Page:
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Old 12-04-2000, 11:56 AM
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CookingWithGas CookingWithGas is offline
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Location: Tysons Corner, VA, USA
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When I eat a saltwater fish, why doesn't it taste salty? Wouldn't a fish tend to have a concentration of salt similar to the surrounding water?
Old 12-04-2000, 12:11 PM
Spritle Spritle is offline
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Active transport and Passive transport (osmosis) are involved here. It is easier for the fish to try to lose its own water in an attempt to dilute the ocean. Of course, evolution/God/whatever works in such a way that the fish has means of keeping this all in check.

Knowing what muchrooms are grown in, why don't they taste like shit?
I ain't sayin' I'm cheap, but I straight line depreciated my alarm clock as a business expense.
Old 12-04-2000, 12:15 PM
starfish starfish is offline
Join Date: Oct 1999
Location: Houston, TX USA
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No. In general stuff on the outside stays on the outside. Carrots don't taste like dirt.

Salt is sodium cloride. Unless the fish had a reason to store sodium cloride, you would not taste salt. If either the sodium or the cloride was used, and the other expelled, you would not taste the salt.
Old 12-04-2000, 01:15 PM
lissener lissener is offline
Join Date: Jan 2000
Location: Chicago
Posts: 17,197
This is actually pretty complicated. A fish's relationship with its environment is not at all analogous to a mushroom's or a carrot's to its growth medium.

Fish have a very direct, interconnected osmotic relationship with the surrounding water: their gill membrane is an osmotic filter through which oxygen and other dissolved elements pass freely. Most fishes' osmotic balance with their environment is very precise and precarious: most saltwater fish will die fairly quickly in freshwater, and vice versa. Saltwater fish, having evolved in an extremely stable environment, have evolved fewer mechanisms for adjusting to instability, and are generally more susceptible to chemical (or any other) fluctuations in the water in which they live.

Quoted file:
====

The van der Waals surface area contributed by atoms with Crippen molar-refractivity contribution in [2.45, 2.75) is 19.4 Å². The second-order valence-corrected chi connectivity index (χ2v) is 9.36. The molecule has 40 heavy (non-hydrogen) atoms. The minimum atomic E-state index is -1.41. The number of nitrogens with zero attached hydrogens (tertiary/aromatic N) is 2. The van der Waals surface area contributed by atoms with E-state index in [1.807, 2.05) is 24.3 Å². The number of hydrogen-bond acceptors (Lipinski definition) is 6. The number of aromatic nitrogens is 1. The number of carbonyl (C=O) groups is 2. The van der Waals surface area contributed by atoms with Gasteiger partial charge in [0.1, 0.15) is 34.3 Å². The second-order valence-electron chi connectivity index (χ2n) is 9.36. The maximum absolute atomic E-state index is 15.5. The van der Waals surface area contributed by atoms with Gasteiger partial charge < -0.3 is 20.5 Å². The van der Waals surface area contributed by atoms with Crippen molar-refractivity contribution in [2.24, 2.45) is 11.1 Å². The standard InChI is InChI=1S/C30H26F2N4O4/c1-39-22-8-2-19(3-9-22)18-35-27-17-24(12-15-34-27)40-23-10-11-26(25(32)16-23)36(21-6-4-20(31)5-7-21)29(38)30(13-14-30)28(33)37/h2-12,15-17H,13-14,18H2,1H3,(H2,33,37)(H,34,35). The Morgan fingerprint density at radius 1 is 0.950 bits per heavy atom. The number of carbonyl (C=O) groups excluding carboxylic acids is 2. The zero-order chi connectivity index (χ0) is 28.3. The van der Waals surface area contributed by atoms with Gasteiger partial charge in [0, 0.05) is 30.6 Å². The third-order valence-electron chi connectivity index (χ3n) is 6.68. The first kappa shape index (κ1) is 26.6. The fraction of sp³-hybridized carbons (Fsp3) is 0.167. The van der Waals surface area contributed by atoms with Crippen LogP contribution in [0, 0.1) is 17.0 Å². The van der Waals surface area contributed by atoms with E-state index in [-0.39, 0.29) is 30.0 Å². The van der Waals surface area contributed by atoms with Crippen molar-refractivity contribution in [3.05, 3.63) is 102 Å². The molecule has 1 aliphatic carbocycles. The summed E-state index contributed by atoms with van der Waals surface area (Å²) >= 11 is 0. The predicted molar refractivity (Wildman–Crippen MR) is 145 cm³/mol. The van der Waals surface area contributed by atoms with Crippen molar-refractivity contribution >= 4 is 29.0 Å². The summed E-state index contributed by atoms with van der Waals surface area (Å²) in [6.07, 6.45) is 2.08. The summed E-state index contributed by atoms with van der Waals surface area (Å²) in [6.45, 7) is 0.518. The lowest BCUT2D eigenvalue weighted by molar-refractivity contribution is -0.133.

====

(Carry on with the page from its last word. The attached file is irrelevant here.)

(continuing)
When I was running my aquarium business, I could have explained this in more detail. I'd be happy to search out some information, but won't have time to do so until later.

Meanwhile, here's a discussion forum that might help you.
Old 12-04-2000, 05:27 PM
Fishhead Fishhead is offline
Join Date: Nov 2000
Location: Mid-Missouri
Posts: 140
More than you wanted to know.

I often give talks to grade school kids and one of the most common questions is "do fish drink water?" The answer is complicated and interesting, and related to your question. Saltwater fish and freshwater fish have about the same amount of salt in their bodies, and this is similar to most other complicated animals on the earth. This concentration is about the concentration of the early seas where life originated. All of our enzymes and body processes started with that baseline, and thus they stay. The oceans are saltier now, so they are saltier than the fish. Water tends to move over membranes toward the higher concentration of salt (osmosis), so freshwater fish are constantly urinating to get rid of the extra water, while saltwater fish dink a lot of water and excrete the salt through specialized organs on their gills. One of the biggest energy demands on fish is osmoregulation, or control of their salt content. One of the marvels of nature is that some fish can go back and forth between salt and fresh, which must be a nightmare to their systems.
The exceptions to this rule are the sharks and rays, who beef up their internal salinity by the retention of urea. Somehow they are able to withstand huge concentrations of this normally toxic substance. This also accounts for the strange smell of fresh shark meat.


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